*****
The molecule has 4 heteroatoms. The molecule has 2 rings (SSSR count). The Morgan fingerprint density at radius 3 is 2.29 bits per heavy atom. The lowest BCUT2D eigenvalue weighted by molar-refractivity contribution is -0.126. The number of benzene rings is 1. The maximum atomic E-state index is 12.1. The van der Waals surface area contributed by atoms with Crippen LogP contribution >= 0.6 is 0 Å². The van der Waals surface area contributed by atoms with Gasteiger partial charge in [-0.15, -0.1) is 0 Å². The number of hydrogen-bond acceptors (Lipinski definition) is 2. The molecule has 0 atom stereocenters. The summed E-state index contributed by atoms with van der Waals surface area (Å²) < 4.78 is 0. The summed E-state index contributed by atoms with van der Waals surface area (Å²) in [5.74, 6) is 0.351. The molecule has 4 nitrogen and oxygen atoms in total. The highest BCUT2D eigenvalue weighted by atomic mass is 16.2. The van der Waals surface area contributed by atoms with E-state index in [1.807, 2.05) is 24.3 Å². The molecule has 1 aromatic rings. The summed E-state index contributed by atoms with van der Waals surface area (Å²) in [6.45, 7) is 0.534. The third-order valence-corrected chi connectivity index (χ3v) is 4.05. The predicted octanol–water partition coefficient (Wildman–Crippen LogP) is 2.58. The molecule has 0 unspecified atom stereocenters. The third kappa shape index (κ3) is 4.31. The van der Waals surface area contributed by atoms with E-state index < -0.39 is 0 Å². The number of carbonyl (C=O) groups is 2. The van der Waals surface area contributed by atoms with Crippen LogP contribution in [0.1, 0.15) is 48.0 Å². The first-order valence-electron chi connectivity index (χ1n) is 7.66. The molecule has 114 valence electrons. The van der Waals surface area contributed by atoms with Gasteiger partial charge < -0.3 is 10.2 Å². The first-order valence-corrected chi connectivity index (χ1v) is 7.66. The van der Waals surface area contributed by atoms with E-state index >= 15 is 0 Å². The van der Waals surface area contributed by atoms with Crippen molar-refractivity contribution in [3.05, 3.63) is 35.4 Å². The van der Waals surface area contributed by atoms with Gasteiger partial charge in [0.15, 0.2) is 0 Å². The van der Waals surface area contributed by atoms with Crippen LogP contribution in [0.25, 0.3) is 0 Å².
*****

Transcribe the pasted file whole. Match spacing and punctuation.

The molecule has 4 heteroatoms. The molecule has 2 rings (SSSR count). The Morgan fingerprint density at radius 3 is 2.29 bits per heavy atom. The lowest BCUT2D eigenvalue weighted by molar-refractivity contribution is -0.126. The number of benzene rings is 1. The maximum atomic E-state index is 12.1. The van der Waals surface area contributed by atoms with Crippen LogP contribution >= 0.6 is 0 Å². The van der Waals surface area contributed by atoms with Gasteiger partial charge in [-0.15, -0.1) is 0 Å². The number of hydrogen-bond acceptors (Lipinski definition) is 2. The molecule has 0 atom stereocenters. The summed E-state index contributed by atoms with van der Waals surface area (Å²) < 4.78 is 0. The summed E-state index contributed by atoms with van der Waals surface area (Å²) in [5.74, 6) is 0.351. The molecule has 4 nitrogen and oxygen atoms in total. The highest BCUT2D eigenvalue weighted by atomic mass is 16.2. The van der Waals surface area contributed by atoms with E-state index in [1.807, 2.05) is 24.3 Å². The molecule has 1 aromatic rings. The summed E-state index contributed by atoms with van der Waals surface area (Å²) in [6.45, 7) is 0.534. The third-order valence-corrected chi connectivity index (χ3v) is 4.05. The predicted octanol–water partition coefficient (Wildman–Crippen LogP) is 2.58. The molecule has 0 unspecified atom stereocenters. The third kappa shape index (κ3) is 4.31. The van der Waals surface area contributed by atoms with E-state index < -0.39 is 0 Å². The number of carbonyl (C=O) groups is 2. The van der Waals surface area contributed by atoms with Crippen LogP contribution in [0.1, 0.15) is 48.0 Å². The first-order valence-electron chi connectivity index (χ1n) is 7.66. The molecule has 114 valence electrons. The van der Waals surface area contributed by atoms with Gasteiger partial charge < -0.3 is 10.2 Å². The first-order valence-corrected chi connectivity index (χ1v) is 7.66. The van der Waals surface area contributed by atoms with E-state index >= 15 is 0 Å². The van der Waals surface area contributed by atoms with Crippen molar-refractivity contribution in [3.05, 3.63) is 35.4 Å². The van der Waals surface area contributed by atoms with Gasteiger partial charge in [0.15, 0.2) is 0 Å². The van der Waals surface area contributed by atoms with Crippen LogP contribution in [0.25, 0.3) is 0 Å².